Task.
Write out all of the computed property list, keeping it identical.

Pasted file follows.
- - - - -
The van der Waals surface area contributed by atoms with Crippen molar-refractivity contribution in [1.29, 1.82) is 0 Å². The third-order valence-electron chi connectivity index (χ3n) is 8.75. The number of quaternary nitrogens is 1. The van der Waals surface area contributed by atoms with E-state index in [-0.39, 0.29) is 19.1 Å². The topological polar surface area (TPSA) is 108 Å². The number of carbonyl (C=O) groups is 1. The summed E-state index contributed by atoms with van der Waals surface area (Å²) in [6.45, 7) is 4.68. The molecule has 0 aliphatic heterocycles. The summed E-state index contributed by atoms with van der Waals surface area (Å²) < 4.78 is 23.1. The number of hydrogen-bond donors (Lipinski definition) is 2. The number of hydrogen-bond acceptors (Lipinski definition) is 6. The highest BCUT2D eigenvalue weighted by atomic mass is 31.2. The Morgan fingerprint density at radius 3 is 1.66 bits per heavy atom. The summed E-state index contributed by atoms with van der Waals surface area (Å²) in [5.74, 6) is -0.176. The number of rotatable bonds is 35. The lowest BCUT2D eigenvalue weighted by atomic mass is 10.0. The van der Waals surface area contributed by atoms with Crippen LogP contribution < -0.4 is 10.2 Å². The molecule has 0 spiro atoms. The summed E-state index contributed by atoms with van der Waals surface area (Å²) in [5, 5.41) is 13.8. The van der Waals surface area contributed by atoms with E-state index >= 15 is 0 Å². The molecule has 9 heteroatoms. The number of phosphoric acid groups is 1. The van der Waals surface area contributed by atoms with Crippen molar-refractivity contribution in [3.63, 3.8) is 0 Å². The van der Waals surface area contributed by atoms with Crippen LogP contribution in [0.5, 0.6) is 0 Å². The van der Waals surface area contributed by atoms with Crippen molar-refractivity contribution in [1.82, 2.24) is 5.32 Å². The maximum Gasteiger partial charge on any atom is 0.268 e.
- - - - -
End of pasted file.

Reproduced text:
The van der Waals surface area contributed by atoms with Crippen molar-refractivity contribution in [1.29, 1.82) is 0 Å². The third-order valence-electron chi connectivity index (χ3n) is 8.75. The number of quaternary nitrogens is 1. The van der Waals surface area contributed by atoms with E-state index in [-0.39, 0.29) is 19.1 Å². The topological polar surface area (TPSA) is 108 Å². The number of carbonyl (C=O) groups is 1. The summed E-state index contributed by atoms with van der Waals surface area (Å²) in [6.45, 7) is 4.68. The molecule has 0 aliphatic heterocycles. The summed E-state index contributed by atoms with van der Waals surface area (Å²) < 4.78 is 23.1. The number of hydrogen-bond donors (Lipinski definition) is 2. The number of hydrogen-bond acceptors (Lipinski definition) is 6. The highest BCUT2D eigenvalue weighted by atomic mass is 31.2. The Morgan fingerprint density at radius 3 is 1.66 bits per heavy atom. The summed E-state index contributed by atoms with van der Waals surface area (Å²) in [5.74, 6) is -0.176. The number of rotatable bonds is 35. The lowest BCUT2D eigenvalue weighted by atomic mass is 10.0. The van der Waals surface area contributed by atoms with Crippen LogP contribution < -0.4 is 10.2 Å². The molecule has 0 spiro atoms. The summed E-state index contributed by atoms with van der Waals surface area (Å²) in [5, 5.41) is 13.8. The van der Waals surface area contributed by atoms with E-state index >= 15 is 0 Å². The molecule has 9 heteroatoms. The number of phosphoric acid groups is 1. The van der Waals surface area contributed by atoms with Crippen molar-refractivity contribution in [3.63, 3.8) is 0 Å². The van der Waals surface area contributed by atoms with Crippen LogP contribution in [0.5, 0.6) is 0 Å². The van der Waals surface area contributed by atoms with Crippen molar-refractivity contribution in [1.82, 2.24) is 5.32 Å². The maximum Gasteiger partial charge on any atom is 0.268 e.